Here’s a collection of highlights, selected totally subjectively, from this week’s HPC news stream as reported at insideHPC.com and HPCwire.
>>10 words and a link
First customer ship for SiCortex: 6 TFLOPS, less than 20kW;
First Infiniband-based, scalable Network Attached Storage solution;
Linux Magazine on HPC file systems;
New Globus incubator project aims to make HPC easier;
QLogic and partners demo Fibre Channel over Ethernet solution;
New tech from Hitachi: 4 TB 3.5″ drive by 2011;
Fujitsu debuts new SAN for small to mid-size enterprises;
Animation Studio ROCKS roll announced;
FSU material could give boost to quantum computing;
>>AMD can sell ’em, they just can’t ship ’em
Apparently AMD’s new quad-core Opteron processors are selling like hotcakes. The bad news is they can’t make them fast enough. Damon Poeter at CMP Channel writes that AMD’s partners are generally happy with the new Opteron products, but at least some are having trouble getting a hold of enough parts.
“There are no hardware conflicts and the power draw is as promised. They delivered on their technicals. On these high-performance compute and memory-intensive applications, they’re kicking Intel’s butt,” said Brian Corn, VP of marketing and business development at Waltham, Mass.-based Source Code.
This is a far cry from where we were in June, when partners were publicly questioning whether AMD could get Barcelona’s performance high enough to launch (http://insidehpc.com/2007/06/06/barcelona-demod-at-16-ghz-partners-question-july-launch/).
But the news isn’t all good; when it comes to delivering on actual product, Corn is not so enthusiastic about AMD’s performance.
“We’re extremely disappointed with AMD on a product delivery level…. The real problem seems to be is that AMD doesn’t have any of these things.”
According to some of AMD’s channel partners, the company is giving the Tier 1 system vendors and some favored partners first crack at the new quads, leaving the dregs for the channel.
Did AMD push Barcelona out the door too fast or did it just underestimate the demand? According to Corn, AMD hasn’t offered an explanation for the hold-up.
Read the full story at http://v3.crn.com/white-box/202402138.
>>IBM makes progress on carbon nanotube-based computing
IBM has announced today that it’s been playing around with carbon nanotubes, and has come up with a way to measure the distribution of electrical charges in tubes smaller than 2 nm across. This is an incremental step along the path toward use of carbon nanotubes as semiconductors and wires on chips.
This novel technique, which relies on the interactions between electrons and phonons, provides a detailed understanding of the electrical behavior of carbon nanotubes, a material that shows promise as a building block for much smaller, faster and lower power computer chips compared to today’s conventional silicon transistors.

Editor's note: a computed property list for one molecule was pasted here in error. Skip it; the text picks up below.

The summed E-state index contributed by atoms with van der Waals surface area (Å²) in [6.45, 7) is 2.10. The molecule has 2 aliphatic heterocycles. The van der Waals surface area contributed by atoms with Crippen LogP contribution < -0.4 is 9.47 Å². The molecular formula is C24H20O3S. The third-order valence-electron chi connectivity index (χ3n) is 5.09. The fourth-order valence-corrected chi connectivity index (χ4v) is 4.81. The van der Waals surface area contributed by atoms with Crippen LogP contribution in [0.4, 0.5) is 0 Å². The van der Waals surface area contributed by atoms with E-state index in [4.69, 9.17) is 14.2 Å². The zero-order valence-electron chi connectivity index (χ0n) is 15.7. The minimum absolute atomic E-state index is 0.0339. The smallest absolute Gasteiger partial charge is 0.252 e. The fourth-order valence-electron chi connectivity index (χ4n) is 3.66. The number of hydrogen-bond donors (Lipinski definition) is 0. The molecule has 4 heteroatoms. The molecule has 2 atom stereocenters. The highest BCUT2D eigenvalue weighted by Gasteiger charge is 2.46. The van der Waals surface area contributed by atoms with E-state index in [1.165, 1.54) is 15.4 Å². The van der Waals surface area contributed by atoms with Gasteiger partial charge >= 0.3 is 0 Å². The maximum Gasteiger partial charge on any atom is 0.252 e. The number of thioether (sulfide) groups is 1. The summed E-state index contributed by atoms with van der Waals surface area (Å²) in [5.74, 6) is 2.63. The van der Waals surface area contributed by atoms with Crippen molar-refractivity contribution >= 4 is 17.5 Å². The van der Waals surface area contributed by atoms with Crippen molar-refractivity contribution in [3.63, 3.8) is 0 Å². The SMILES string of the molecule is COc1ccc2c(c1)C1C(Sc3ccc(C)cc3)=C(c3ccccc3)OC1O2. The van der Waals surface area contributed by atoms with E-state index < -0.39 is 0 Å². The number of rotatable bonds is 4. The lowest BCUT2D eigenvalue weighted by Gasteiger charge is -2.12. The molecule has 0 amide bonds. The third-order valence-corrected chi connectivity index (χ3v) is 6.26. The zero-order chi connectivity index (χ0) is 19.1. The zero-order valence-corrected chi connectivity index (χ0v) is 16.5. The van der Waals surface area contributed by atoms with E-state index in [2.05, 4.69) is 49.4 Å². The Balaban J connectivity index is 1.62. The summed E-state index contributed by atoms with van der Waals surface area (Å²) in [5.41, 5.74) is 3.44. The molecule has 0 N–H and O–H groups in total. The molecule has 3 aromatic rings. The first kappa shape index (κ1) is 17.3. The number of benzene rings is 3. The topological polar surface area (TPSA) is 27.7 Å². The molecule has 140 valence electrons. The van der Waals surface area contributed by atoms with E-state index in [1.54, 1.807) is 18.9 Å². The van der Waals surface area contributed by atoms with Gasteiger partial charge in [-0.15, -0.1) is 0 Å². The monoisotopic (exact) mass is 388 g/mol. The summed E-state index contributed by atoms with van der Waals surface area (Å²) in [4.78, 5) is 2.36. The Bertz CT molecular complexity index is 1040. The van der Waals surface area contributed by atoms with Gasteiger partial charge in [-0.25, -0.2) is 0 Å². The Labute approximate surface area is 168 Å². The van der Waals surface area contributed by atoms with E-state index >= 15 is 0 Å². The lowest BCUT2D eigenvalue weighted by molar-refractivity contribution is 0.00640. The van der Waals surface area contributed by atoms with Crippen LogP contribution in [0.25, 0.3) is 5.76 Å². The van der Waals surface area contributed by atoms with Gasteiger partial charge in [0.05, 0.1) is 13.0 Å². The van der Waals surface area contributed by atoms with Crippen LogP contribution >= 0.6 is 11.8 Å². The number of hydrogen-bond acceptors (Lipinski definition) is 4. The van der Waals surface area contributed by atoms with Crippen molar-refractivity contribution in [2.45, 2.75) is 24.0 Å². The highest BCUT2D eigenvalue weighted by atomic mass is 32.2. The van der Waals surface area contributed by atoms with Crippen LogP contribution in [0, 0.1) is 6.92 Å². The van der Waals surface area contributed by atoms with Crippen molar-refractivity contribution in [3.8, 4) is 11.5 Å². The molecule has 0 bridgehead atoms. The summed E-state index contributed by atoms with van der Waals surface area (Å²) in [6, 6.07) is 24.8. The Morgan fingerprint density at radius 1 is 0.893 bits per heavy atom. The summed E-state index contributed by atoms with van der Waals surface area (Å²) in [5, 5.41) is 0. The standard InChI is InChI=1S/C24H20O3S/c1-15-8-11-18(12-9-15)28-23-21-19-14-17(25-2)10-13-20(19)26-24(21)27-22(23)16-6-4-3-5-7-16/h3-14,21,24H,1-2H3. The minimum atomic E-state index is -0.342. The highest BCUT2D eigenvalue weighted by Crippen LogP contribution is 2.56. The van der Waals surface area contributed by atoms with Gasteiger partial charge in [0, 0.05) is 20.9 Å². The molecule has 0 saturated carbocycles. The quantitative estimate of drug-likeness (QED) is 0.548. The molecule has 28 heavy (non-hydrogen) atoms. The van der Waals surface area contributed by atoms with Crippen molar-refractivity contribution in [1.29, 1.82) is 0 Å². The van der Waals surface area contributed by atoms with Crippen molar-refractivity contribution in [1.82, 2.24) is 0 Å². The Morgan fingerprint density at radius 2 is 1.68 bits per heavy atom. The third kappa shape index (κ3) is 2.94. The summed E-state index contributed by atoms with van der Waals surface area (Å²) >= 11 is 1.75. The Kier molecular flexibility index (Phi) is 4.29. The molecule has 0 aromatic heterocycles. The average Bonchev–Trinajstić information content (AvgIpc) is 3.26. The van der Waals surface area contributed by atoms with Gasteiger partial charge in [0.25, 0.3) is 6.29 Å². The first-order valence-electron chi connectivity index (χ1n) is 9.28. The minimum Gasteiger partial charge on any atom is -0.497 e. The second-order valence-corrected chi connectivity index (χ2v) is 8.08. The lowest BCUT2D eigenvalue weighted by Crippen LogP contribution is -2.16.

From the announcement (http://www-03.ibm.com/press/us/en/pressrelease/22441.wss):
“The success of nanoelectronics will largely depend on the ability to prepare well characterized and reproducible nano-structures, such as carbon nanotubes,” said Dr. Phaedon Avouris, IBM Fellow and lead researcher for IBM’s carbon nanotube efforts. “Using this technique, we are now able to see and understand the local electronic behavior of individual carbon nanotubes.”
>>Europe’s leading super online
German publication heise online is reporting that Jülich Supercomputing Centre has installed a 220 teraflop Blue Gene/P system, which is now the most powerful supercomputer in Europe. The article also points out that since the machine uses a mere 500 kilowatts, the new Blue Gene/P is one of the most energy efficient computers in the world. (For comparison, the 500 teraflop Sun supercluster being installed at the Texas Advanced Computing Center will draw 2.4 megawatts — almost five times as much for just twice the FLOPS.)
The heise online article also points to a recent presentation given by Alan Gara, the chief architect for Blue Gene, who foresees a persistent supercomputing energy crisis in the years ahead:
Mr. Gara is convinced that it will be possible at some time between 2015 and 2020 to achieve peak performances of 200 petaflops per second, but that the machines capable of such feats will require 25 to 50 megawatts of energy. And this assessment already takes a 20-fold improvement in energy efficiency for granted.
Read the full story at http://www.heise.de/english/newsticker/news/97535.